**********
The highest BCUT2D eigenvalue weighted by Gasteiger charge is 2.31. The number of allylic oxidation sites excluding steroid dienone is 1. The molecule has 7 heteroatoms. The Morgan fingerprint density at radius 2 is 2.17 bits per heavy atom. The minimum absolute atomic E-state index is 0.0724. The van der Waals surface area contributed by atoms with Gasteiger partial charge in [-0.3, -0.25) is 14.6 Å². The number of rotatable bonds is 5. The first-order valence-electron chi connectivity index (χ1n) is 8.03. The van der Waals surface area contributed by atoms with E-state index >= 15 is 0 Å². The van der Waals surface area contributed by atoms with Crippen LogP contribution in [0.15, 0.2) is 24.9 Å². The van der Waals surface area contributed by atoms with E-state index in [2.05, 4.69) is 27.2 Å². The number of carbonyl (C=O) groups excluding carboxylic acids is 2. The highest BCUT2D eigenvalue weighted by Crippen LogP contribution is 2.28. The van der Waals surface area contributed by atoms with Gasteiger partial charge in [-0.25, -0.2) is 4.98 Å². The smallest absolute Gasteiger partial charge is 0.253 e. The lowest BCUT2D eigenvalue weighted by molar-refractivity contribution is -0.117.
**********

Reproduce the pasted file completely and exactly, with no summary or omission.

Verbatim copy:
The highest BCUT2D eigenvalue weighted by Gasteiger charge is 2.31. The number of allylic oxidation sites excluding steroid dienone is 1. The molecule has 7 heteroatoms. The Morgan fingerprint density at radius 2 is 2.17 bits per heavy atom. The minimum absolute atomic E-state index is 0.0724. The van der Waals surface area contributed by atoms with Gasteiger partial charge in [-0.3, -0.25) is 14.6 Å². The number of rotatable bonds is 5. The first-order valence-electron chi connectivity index (χ1n) is 8.03. The van der Waals surface area contributed by atoms with E-state index >= 15 is 0 Å². The van der Waals surface area contributed by atoms with Crippen LogP contribution in [0.15, 0.2) is 24.9 Å². The van der Waals surface area contributed by atoms with E-state index in [2.05, 4.69) is 27.2 Å². The number of carbonyl (C=O) groups excluding carboxylic acids is 2. The highest BCUT2D eigenvalue weighted by Crippen LogP contribution is 2.28. The van der Waals surface area contributed by atoms with Gasteiger partial charge in [-0.25, -0.2) is 4.98 Å². The smallest absolute Gasteiger partial charge is 0.253 e. The lowest BCUT2D eigenvalue weighted by molar-refractivity contribution is -0.117.